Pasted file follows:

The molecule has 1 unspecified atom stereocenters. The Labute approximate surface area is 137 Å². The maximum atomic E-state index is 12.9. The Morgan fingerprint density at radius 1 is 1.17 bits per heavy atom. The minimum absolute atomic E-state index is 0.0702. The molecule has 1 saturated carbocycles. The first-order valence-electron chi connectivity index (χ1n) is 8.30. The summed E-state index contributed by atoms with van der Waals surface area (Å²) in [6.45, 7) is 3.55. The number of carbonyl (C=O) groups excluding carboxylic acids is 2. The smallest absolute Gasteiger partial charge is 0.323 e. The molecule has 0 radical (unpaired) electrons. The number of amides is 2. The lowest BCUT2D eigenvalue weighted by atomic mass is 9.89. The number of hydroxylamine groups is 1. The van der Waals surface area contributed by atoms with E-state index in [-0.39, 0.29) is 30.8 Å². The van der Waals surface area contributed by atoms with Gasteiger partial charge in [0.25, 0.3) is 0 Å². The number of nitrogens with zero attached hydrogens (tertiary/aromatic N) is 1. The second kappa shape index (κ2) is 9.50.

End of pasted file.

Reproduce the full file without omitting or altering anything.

The molecule has 1 unspecified atom stereocenters. The Labute approximate surface area is 137 Å². The maximum atomic E-state index is 12.9. The Morgan fingerprint density at radius 1 is 1.17 bits per heavy atom. The minimum absolute atomic E-state index is 0.0702. The molecule has 1 saturated carbocycles. The first-order valence-electron chi connectivity index (χ1n) is 8.30. The summed E-state index contributed by atoms with van der Waals surface area (Å²) in [6.45, 7) is 3.55. The number of carbonyl (C=O) groups excluding carboxylic acids is 2. The smallest absolute Gasteiger partial charge is 0.323 e. The molecule has 0 radical (unpaired) electrons. The number of amides is 2. The lowest BCUT2D eigenvalue weighted by atomic mass is 9.89. The number of hydroxylamine groups is 1. The van der Waals surface area contributed by atoms with E-state index in [-0.39, 0.29) is 30.8 Å². The van der Waals surface area contributed by atoms with Gasteiger partial charge in [0.25, 0.3) is 0 Å². The number of nitrogens with zero attached hydrogens (tertiary/aromatic N) is 1. The second kappa shape index (κ2) is 9.50.